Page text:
When my oldest daughter was about 18 months old, my wife gave me the o.k. to buy a boxer puppy. I had wanted one for years. Their square heads, under-bite, and wiggly butts, just charmed me. We drove up to Grants Pass, Oregon on Father’s Day and bought a beautiful brindle boxer. The brown in his fur was redder than most boxers. That, along with his black mask and self confidence won my heart.
We decided to call him Titus, after the Apostle Paul’s companion in the Bible. We thought it had a good strong sounding name. My older daughter and later my second daughter would call him “Titey” as a name of endearment. Sometimes his nick-name was “Titey-whitey”. Thank heavens it never just became “Whitey”. I could just hear my daughters exclaiming, “We love Whitey!!” That would have been awkward. His little wiggly butt, with that docked tail, just wiggled its way into the Barker family’s heart. Titus went everywhere with us and he protected us.
I remember a funny story from when my oldest was about two years old. I was mowing the back-yard and Titus thought for sure that the lawn mower was a threat to my daughter. All twenty pounds of him asserted itself between the lawn mower and my daughter. He barked at that thing. He was determined to protect her.
He was the perfect dog. Clean, obedient, loving, and very, very active. Boxers clean themselves like cats, except they are a lot louder with their licking; those flappy jowls make the licking sound kind of gross. I would take him out on Scout camping trips and he would sleep in my tent with me. Today, if I run into any of those Scouts, who are now all grown men, they will still ask me how Titus is doing. I bought him a pack so he could carry his own gear as we went on back-packing trips. He would sit and stay. He didn’t put his paws on you. He would heal off leash. My girls would dress him up (think Drew Barrymore in E.T.). People that didn’t care for animals loved Titus. He was just a super great dog.
The one problem with boxers is that they have a short life-expentency. They live, on average, only seven to eight years. Titus’ black mask started turning grey. He was getting old. My daughters would sometimes look at Titus and say, “Titus, you are an old man!” and then hug him. A little over a year ago Titus started getting sick.
He started having seizures and then would act very confused afterwards. It was determined that he most likely had a brain tumor that was growing and causing his seizures. We put him on some medication for a while, but eventually the seizures came back. And this time leaving him unable to walk.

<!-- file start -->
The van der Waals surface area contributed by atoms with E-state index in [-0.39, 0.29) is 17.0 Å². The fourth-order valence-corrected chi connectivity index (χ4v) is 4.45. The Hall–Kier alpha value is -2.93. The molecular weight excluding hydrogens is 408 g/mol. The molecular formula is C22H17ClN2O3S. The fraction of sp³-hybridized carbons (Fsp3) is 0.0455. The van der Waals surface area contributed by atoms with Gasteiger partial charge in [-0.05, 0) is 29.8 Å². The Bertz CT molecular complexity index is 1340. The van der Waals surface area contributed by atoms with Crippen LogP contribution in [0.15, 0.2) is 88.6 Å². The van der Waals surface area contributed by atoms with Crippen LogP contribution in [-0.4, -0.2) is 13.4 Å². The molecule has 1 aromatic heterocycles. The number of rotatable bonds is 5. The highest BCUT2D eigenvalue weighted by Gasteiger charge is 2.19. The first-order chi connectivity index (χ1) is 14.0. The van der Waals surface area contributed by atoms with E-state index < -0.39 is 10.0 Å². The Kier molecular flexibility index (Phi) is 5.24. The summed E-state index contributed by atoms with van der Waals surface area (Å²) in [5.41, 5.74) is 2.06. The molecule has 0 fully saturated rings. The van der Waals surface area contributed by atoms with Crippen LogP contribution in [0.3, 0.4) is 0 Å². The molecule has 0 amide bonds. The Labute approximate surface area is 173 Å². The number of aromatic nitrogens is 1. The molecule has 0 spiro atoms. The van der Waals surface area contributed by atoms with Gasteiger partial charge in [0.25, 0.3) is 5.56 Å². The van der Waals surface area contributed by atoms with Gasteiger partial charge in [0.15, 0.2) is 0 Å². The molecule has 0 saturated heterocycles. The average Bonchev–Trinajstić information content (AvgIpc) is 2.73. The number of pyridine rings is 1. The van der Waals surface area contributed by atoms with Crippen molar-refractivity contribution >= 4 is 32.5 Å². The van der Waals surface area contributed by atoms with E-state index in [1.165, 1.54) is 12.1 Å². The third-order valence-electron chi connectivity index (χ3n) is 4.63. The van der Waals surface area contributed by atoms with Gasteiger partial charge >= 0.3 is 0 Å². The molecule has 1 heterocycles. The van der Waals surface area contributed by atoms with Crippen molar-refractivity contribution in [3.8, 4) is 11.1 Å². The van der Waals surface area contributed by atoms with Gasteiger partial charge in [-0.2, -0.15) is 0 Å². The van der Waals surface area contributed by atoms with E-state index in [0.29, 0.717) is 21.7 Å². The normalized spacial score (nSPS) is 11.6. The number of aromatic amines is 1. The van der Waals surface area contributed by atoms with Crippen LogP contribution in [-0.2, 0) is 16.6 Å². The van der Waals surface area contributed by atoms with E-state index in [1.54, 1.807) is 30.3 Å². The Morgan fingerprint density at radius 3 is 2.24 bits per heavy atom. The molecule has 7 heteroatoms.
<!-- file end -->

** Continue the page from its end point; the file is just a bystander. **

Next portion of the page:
Last March, I sat my two daughters down, then ten and six, so we could have a chat. They knew their Titey was sick. We discussed about how much pain he was in and how much we loved him and he loved us. We discussed what the best thing would be for our Titey. We cried. I cried a lot – because that’s what I do. We decided to take him to the vet and have him euthanized. We would have him cremated so we could bring him home with us.
That day I carried Titus out to the garage and laid him down. I asked my girls if Titus should have a blessing before we took him to the vet. They said he should.
My wife and I talk a lot about Mormon history. We have discussed many times Mormon women’s roles in the past in healings and anointings. The absence of these charismatic gifts in the 21st century Church has left a large lacuna in all of our lived Mormonism; something for which we as a community are the poorer. She has told me that if my daughters needed a blessing and I wasn’t around, she would bless them. I celebrate my wife’s role as a Mormon woman and mother in Zion.
As Titus laid there on the garage floor with all of us around him, I turned to my wife and asked, “Cathy, do you want to bless Titus?” She gently said no. I was surprised.
I first put my hands on Titus’ head, then Cathy and then my two daughters did also. Invoking only the name of Jesus, I spoke in the first-person plural as we blessed him…“Titus, in the name of Jesus Christ, we lay our hands upon your head…”
We arrived at the vet. All five of us went into the exam room. We all petted him as my wife and my oldest daughter said their last words to Titus. When it was time to administer the medication to Titus, Cathy and my oldest daughter left. My daughter just couldn’t bear to watch Titus as he drifted away. My youngest daughter stayed with Titus and me. As he laid there my youngest and I lovingly petted Titus as his breathing got slower and slower. We told him how much we loved him and what a great dog he was and how much we were going to miss him. He eventually stopped breathing. Our vet checked his heart. It had stopped.
Titus’ ashes are in a wooden urn sitting on the bookshelf in our family room. Often, usually the youngest daughter, will look at me and longingly say, “I miss Titey.” I look down into her huge green eyes and respond, “Ya, I do too sweety. He was a great dog. The best dog ever. ” .
I asked my wife later why she did not want to bless Titus. She looked at me lovingly and simply responded, “Mike, he was your dog.”